Competing in the Challenge is free, and the contest takes place May 1st through September 30th. Time to Ride invites stables, clubs, businesses, instructors, veterinarians, and all other horse professionals to sign up now! For more information, please visit https://www.timetoride.com/time-to-ride-challenge/ or contact info@timetoride.com.

The American Horse Council’s Marketing Alliance

Time to Ride is an initiative of the American Horse Council’s Marketing Alliance, formed to connect people with horses. It is designed to encourage horse-interested consumers to enjoy the benefits of horse activities. Since 2014, Time to Ride programs have introduced nearly 100,000 newcomers to horses and helped grow 78% of the participating horse businesses. The AHC Marketing Alliance is made up of the following organizations: the American Association of Equine Practitioners, Active Interest Media, the American Quarter Horse Association, Farnam, Merck, Merial, Morris Media Network Equine Group, Purina Animal Nutrition LLC, Platinum Performance, United States Equestrian Federation, The Right Horse Initiative, and Zoetis. Program Partners are Absorbine, the American Paint Horse Association, ASPCA, Equibrand, the National Reining Horse Association, Lumina Media, Pyranha Inc., the America’s Mustang Campaign, and Colorado State University Equine Sciences Program.

About the American Horse Council 

The American Horse Council is a non-profit organization that includes all segments of the horse industry. While its primary mission is to represent the industry before Congress and the federal regulatory agencies in Washington, DC, it also undertakes national initiatives for the horse industry. Time to Ride, the AHC’s marketing alliance to connect horses and people, is such an effort. The American Horse Council hopes that Time to Ride will encourage people and businesses to participate in the industry, enjoy our horses, and support our equine activities and events. The AHC believes a healthy horse industry contributes to the health of Americans and America in many ways.

Contact: Christie Schulte – info@timetoride.com or 512-591-7811

The National Reining Horse Association is not responsible for information contained in this press release. Please contact the author or submitting organization for further information, requests or questions.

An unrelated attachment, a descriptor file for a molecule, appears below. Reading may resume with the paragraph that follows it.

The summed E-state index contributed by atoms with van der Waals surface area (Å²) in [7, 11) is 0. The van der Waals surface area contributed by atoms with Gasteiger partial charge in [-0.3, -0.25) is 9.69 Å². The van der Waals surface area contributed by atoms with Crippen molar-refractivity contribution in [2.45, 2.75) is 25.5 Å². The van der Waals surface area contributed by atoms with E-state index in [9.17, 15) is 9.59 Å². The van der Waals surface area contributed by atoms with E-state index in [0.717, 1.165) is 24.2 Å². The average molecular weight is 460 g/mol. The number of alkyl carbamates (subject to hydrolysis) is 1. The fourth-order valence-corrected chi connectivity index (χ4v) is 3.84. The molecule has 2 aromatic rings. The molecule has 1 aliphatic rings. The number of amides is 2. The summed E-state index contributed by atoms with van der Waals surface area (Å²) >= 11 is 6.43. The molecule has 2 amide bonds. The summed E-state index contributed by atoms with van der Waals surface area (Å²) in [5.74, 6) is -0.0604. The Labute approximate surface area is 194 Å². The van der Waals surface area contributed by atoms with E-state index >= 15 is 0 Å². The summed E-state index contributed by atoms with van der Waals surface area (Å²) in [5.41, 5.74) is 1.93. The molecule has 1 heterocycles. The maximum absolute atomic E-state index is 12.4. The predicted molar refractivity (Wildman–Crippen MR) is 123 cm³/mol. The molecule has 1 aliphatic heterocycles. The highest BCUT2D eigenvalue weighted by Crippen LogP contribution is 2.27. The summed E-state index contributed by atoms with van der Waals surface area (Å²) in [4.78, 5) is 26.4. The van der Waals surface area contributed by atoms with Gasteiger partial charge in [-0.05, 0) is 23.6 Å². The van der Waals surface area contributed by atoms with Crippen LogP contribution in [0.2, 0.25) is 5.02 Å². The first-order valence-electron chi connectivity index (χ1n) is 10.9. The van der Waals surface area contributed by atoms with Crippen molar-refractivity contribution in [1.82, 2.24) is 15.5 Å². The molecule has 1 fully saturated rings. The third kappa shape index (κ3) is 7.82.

Wildfire Relief Effort

NRHA Members & Supporters — Livestock Supply Donations are being accepted for those affected by the recent wildfires.

In the heart of horse country, NRHA and the Reining Horse Foundation are asking for donations of livestock supplies (hay, feed, wound supplies, fencing, etc.) to assist Oklahoma and Texas ranchers impacted by the recent fires. We are offering to connect those in the horse industry with those who are in need through a series of drop-off locations.

Donation Locations for Hay, Feed, Wound Supplies, Fencing Supplies

  • NRHA Office – 3021 W. Reno, Oklahoma City 73107 – 405-946-7400 – Drop off on-site, 8 a.m. – 5 p.m. M-F. To help keep a sustained effort beyond the initial response, the NRHA Office plans to take donations until further notice, and coordinate delivery to those most-in need.
  • Oklahoma Reining Horse Association Ride & Slide – Tulsa Expo Square – Through Sunday, March 12 at Noon. Visit the OkRHA show office for instructions for drop-off.
  • Southwest Reined Cow Horse Spring Into Spring Horse Show – Lazy E Arena, 9600 Lazy E Drive, Guthrie, OK 73044 – Through Sunday, March 12 at Noon. Drop donations in Stall 110. Stop by Stall Office for questions.
  • Additionally, NRHA member and Texas AgriLife Extension agent Mike Jeffcoat is heading up donations for Gray, Wheeler and Roberts counties (806-669-8033, office). Hay donations can be made directly at Clyde Carruth Pavillion (301 Ball Park Drive, Pampa, TX).

Volunteers to Transport
If you are interested in donating your time/equipment to haul, please contact Christa Morris-Stone (405-946-7400 or cmorris@nrha.com). This will be a huge help in the effort.